Rose Maguire’s Great Mill Girl Chase 5K--The Only One of Its Kind in New England
For women and for men, anticipation! Yes, anticipation makes the excitement greater, and the pleasure of running more intense. This event is unique! And fun!
Posted Thursday, 17 May, 2007
This is the original in all the land, a 5K where women start first. However, the overall race is combined genders, and age divisions are shared. It is the fifth annual Rose Maguire Great Mill Girl Chase 5K. And those who have run it previously will tell you—the concept makes for a really enjoyable, unique, and exciting running experience. It is amazing how long two minutes and thirty seconds can be—or how short, depending on whether you are chasing or being chased. Anticipation!
The date is Tuesday, June 12, 2007, beginning at 7:00 p.m. in downtown Lowell. The sports bar, Hookslide Kelly's (Rose would love it) is race headquarters, and the start and finish are nearby. This event is for men and for women. Let’s face it, without a substantial field of both genders, there would be a lot less interest, and a lot less enjoyment.
As for the course, this is one of the best and fastest—3.1 miles along the majestic Merrimack River. This unique 5K will be run in beautiful Renaissance Lowell, Massachusetts, zipping along the now-famous Riverwalk in Lowell National Historic Park, one of very few urban National Parks. Lowell is part of the great National Parks system, owing to the significance of this city in leading the American Industrial Revolution.
It is a city of innovation; therefore an innovative race is naturally a part of the culture.
Rose's Fun Facts
In 2005 the Rose Maguire Great Women Chase was the first race in
New England and perhaps the country to give a pair of free running shoes
to each entrant
Last year, women made up 54-percent of the field and won 62-percent
of the prizes..
Kara Haas of Chelmsford, MA has won all previous Rose Maguire races.
In order to insure everyone has a GREAT time, this year's race will
be limited to 400 entrants.
For information, please visit www.rosemaguire.com
The Rose Maguire is simply one of the best 5K races anywhere. It runs along the Merrimack and past the foundations of our national industry. This course is easy to describe, and easy to run. It begins at Lowell High School, where Jack Kerouac studied and developed. It is a lollipop course with a clockwise loop on the northern end. It runs adjacent to the Tsongas Arena (named for Lowell’s own Paul Tsongas, United States Senator and Presidential Candidate), and LeLacheur Park, home of the Spinners, the Red Sox minor league team. It travels along restored mill buildings, the University of Massachusetts Lowell, historic bridges, and venerable canals; it stays mostly along the river. This traffic free course finishes near restored Boott Mills in Boarding House Park (home of the famous National Folk Festival). There you can view the house where Rose Maguire lived and worked.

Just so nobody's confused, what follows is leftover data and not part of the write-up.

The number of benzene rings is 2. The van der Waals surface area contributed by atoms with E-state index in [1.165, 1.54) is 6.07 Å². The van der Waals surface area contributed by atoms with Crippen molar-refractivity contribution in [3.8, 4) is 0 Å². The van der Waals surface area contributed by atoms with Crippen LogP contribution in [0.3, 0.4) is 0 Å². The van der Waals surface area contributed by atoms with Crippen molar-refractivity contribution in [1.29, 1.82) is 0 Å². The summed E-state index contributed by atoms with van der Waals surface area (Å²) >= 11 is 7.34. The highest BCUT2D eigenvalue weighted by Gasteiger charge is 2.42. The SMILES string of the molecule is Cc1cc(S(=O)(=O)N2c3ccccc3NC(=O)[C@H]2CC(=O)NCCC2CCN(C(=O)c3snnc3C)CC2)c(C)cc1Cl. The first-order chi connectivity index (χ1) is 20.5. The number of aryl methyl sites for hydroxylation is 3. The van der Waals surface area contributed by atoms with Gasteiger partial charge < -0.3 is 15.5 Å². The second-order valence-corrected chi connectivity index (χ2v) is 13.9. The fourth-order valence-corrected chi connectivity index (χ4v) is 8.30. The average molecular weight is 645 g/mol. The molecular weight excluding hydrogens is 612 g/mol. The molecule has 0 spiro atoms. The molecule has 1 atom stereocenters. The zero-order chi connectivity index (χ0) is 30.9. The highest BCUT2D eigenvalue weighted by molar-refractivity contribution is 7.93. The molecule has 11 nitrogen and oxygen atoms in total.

And there you can enjoy the post-race party and awards, which would make Rose Maguire proud. Irish sports barwith a party? I think so! Anticipation!
The Concept—The Original
This was the original, the innovator. As far as we can determine, this was the first “chase” concept race when it debuted five years ago as described here on Cool Running. There have been several races copy this concept in recent years, most notably the City of Los Angeles Marathon, which offers $100,000 to the winner--woman or man first across the line.
The concept is simple enough—all the women start. Two minutes and 30 seconds later, the men start in pursuit. For the men, it is the longest two and a half minutes ever experienced. For the women, it seems like the shortest 150 seconds on record. And the “chase” is on. The first person to cross the finish line wins—woman or man. Last year, the top ten were evenly split between men and women. Kara Haas of Chelmsford, Massachusetts won the overall title for the third year in a row.
Why are we drawn so much by rivers, especially a river such as the mighty Merrimack? The movement? The energy? The irresistible force?
Water, water, let it flow.
Water, water makes it go.
Here, it was always the river that ruled the pace and flow of life. The Merrimack, especially around Pawtucket Falls, was central to the Pennacook Indians before the arrival of Europeans. Fish caught at the falls provided a dependable staple for centuries. When white settlers came, they made the river a highway. They engineered a safe route around the falls and rapids by building the 1-½ mile Pawtucket Canal. (The Pawtucket Canal was originally built in 1794 as a transportation canal—a means of getting shipping around the Pawtucket Falls traveling to and from New Hampshire.)